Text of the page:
Which is the most important to invest in first? It’s like asking that age-old question “What comes first, the chicken or the egg?”. Legit! Some people are going to differ in their opinions to which is more important.

It’s actually a silly thing to compare because I truly believe they’re both crucial to the success of each other!

What Is This Branding Business Anyway?

Most people see branding as having a good company logo, but I believe branding is so much more than a pretty little icon. When you get branding done correctly, it’s magic!

Great branding evokes emotion when you come into contact with a company. Don’t believe me? think of Coca Cola for a moment, what do you instantly think of? can you see the bright red can, and bubbly brown soda, sweet delicious taste mixed with caffeine… How does it make you feel? Happy? energetic? Cool? – because all the cool kids drink coke, right? …Coca Cola did all that with great branding!

For a moment think about your favorite company. What is it about them that makes you like them? How do you feel when you think of them? Now, do you see the power of branding?

Why Am I Talking to You About Branding?

Because being online and having a brand go hand in hand. Good branding shows your company’s personality. While a website shows customers how, what, where your customers can find information about your business and understand exactly what you can offer them.

If I break it down, a website without a brand can still be beautiful, SEO optimised and be a professional platform for your customers to visit.

On the other hand, if you do decide to invest in getting brand marketing first, you can create a beautiful purpose-driven company with a specific voice that connects with your audience.

And if you’re at a crossroads because you choose one but not the other, consider putting money aside so you can invest in the other element. It’s important to ensure both online and offline marketing is consistent in its style and messaging. Otherwise, your poor customers will become so confused that they’ll end up taking their business elsewhere, which is not the outcome we want!

So Which Comes First, A Website Or Branding?

In summary, branding is great. Having a website is great too. You just have to prioritise what is most important to you and your customers at this moment in time. After reading this I’m sure you can see that both branding and having a website are just as important as each other.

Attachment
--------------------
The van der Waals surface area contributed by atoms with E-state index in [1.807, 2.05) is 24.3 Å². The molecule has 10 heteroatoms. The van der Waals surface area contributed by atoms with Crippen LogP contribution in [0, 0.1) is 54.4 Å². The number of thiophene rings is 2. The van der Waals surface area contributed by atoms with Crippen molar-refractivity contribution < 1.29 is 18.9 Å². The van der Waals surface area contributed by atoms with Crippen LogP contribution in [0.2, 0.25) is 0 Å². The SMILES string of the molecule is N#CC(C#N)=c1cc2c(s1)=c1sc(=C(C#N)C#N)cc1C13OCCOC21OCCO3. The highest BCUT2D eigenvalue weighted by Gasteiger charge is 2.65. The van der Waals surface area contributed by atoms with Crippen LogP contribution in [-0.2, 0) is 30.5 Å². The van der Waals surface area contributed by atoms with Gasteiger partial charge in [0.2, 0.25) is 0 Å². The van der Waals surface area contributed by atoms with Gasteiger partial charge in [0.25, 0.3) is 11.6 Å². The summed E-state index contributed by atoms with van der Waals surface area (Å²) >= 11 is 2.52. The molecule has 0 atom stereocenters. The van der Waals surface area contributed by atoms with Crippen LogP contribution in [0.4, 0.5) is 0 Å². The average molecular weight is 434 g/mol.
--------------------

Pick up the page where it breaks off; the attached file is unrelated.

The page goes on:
Do you see our chicken and egg scenario? What are your thoughts on branding verse being online? I’m interested in hearing your thoughts, leave a comment below or send me a message on Instagram or Facebook. ☺

Why Websites Are Important for Business

Call me biased, but marketing your business online in 2019 is essential for it to grow. If you are a small business owner and do not have a website, you are missing out on a lot of customers finding your business!
…But don’t worry, I’m here to advise you on why a website is important for your business and the different online marketing tools out there. At the end of this blog, you will be able to choose the right strategies for you and your business!

I understand, learning how to market your business can be super confusing. There are so many ways to do it! There are books, blogs, podcasts and influencers who tell you to use a particular platform but not actually tell you why you should use that platform for your business. Don’t get me wrong, all their advice is probably right, but I’m here to tell you why.

This year I have made it my mission to give you easy-to-read marketing advice, so your business can thrive in 2019! This marketing advice will breakdown what each tool does so you can decide which platform or tool is right for you and your business.

Where to start? Well, I’ve put together some key points on what I think is the most important online tool, a website!
Why is it important to have a website? Let me tell you…

1. A website creates trust between your customers and your business. When a customer first comes in contact with your business, via Google search, an advertisement or your physical store, their next step is to research your brand.
Customers will research brands before they decide to make a purchase. The research stage is a crucial stage for your business because this is when customers want to learn more about your business and what it can offer them. This interaction with your business is where customers gain trust and decide whether to purchase your product or service.
If a customer researches your brand and finds no online presence, they will be less likely to purchase a product or service (KPMG, 2019).

2. A website is a professional platform where customers are able to gain a detailed understanding of your products or services. You can also show your customers what your business brand is all about. Show some character, give them your best marketing pitch and tell them why your products or services differentiate from other businesses. Allow your customers to connect with your business brand and establish a relationship with it. Again, you are creating trust with your customer.

3. Where there’s a website, there can be Google Analytics. This will be your business’s secret weapon! It can give you demographics on who your customer is, how they found your business, what words they searched and what device they used to find your business.